But the natural beauty of this island is just as alluring. You can visit Mount Etna (Europe’s tallest active volcano) and climb up to its smoking craters, explore flowery mountain meadows, and enjoy some peace and quiet in the sandy beaches and secret coves on the island’s South Coast.
Then there’s the food – pasta alla norma (aubergine pasta), cannoli, fish couscous, and wine – especially Nero d’Avola, which is absolutely perfect with a plate of pasta alla norma!
If you’re dreaming about white sand beaches and astonishingly turquoise waters, then Sardinia is calling your name.
This captivating Mediterranean island seems worlds apart from Italy, but it’s also like nowhere else in the world. In the words of DH Lawrence, “Sardinia is different”. This is an island of ancient oak forests, snow-white beaches, boulder-strewn canyons, and shimmering waters that conceal not only shipwrecks but underwater caves and submerged Roman ruins.
For foodies, Sardinia’s unique cuisine is a big draw. The island has its own distinct way of cooking, eating, and drinking. There’s everything from spaghetti with sea urchins and roast suckling pig, to lemon and ricotta stuffed fritters and water-thin bread… not to mention the infamous and illegal maggotty cheese, known as casu marzu pecorino! Wine enthusiasts will also enjoy trying the Vermentino whites and Cannonau reds.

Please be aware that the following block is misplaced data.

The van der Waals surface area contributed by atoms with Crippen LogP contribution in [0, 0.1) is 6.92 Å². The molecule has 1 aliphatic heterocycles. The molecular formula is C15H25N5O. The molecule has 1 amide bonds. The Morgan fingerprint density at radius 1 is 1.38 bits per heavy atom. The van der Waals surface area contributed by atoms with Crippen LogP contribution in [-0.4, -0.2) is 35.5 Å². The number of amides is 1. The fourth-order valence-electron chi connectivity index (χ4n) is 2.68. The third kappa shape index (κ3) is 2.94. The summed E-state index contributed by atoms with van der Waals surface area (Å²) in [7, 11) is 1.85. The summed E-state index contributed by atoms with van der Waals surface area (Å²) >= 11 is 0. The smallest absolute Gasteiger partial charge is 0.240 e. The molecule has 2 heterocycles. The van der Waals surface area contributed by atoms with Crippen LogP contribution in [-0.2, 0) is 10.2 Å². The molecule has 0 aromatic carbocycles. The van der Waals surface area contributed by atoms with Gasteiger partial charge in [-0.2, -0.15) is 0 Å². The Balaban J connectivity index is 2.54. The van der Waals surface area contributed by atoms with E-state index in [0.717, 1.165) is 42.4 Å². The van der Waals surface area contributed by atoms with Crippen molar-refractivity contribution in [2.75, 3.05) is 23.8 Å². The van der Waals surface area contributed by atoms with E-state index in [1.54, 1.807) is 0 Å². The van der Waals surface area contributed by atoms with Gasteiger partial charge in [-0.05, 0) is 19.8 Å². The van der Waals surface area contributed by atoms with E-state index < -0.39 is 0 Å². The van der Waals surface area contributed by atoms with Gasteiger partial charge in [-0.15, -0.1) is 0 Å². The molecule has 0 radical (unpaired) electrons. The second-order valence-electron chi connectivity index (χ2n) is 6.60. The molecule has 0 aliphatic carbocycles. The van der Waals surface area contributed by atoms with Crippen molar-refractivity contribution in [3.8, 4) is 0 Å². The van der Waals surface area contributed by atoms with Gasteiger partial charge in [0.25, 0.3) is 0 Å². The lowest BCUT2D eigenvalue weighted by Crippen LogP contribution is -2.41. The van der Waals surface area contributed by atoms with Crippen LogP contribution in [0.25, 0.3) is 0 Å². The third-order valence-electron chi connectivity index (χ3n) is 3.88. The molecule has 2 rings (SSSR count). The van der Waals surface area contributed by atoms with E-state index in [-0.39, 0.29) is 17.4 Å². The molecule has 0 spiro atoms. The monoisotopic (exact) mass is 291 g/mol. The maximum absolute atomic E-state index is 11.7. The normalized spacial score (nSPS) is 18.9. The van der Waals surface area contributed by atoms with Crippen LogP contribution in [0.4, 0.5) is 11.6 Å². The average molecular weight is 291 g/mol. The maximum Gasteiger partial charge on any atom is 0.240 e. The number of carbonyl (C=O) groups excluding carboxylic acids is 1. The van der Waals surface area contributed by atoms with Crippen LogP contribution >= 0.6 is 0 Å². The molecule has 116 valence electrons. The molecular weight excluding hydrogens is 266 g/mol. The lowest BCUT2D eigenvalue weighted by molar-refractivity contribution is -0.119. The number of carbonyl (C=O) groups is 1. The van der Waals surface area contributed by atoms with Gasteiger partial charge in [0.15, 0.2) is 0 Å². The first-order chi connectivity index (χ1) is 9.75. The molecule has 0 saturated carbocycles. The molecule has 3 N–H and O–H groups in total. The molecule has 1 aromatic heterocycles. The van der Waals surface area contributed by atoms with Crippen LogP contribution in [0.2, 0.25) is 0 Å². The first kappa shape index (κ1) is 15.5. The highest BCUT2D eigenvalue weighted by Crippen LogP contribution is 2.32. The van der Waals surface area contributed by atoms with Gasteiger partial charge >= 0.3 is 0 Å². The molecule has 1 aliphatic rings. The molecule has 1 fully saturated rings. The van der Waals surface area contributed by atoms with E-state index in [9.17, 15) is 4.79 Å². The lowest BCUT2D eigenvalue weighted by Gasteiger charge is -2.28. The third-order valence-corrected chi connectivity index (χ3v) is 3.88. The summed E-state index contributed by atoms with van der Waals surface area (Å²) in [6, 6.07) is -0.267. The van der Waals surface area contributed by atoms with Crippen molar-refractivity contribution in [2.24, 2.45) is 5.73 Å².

While the South of the island is fringed with pristine beaches that look more Caribbean than the Mediterranean, central Sardinia is a paradise for hikers, and the remote mountain villages, which have barely changed in centuries, are enchanting.
History lovers can explore entire Phoenician and Roman cities, Bronze Age settlements, “giant’s tombs” and sacred wells. There are also the countless mystifying round stone towers that dot the island.
Home to some of the world’s best art, architecture and food, Italy has the power to excite and inspire like nowhere else.
Whether you’re dreaming of tucking into a bowl of exceptional pasta in a local trattoria, marvelling at paintings and sculptures in top museums and galleries, swimming in warm and crystal clear blue waters, or exploring ancient ruins and historic palaces – there’s something for everyone in Italy.
And of course, these suggested destinations are just the tip of the iceberg. But hopefully, they give you an idea of Italy’s stunning beauty, absorbing history, immersive culture, and distinctive style.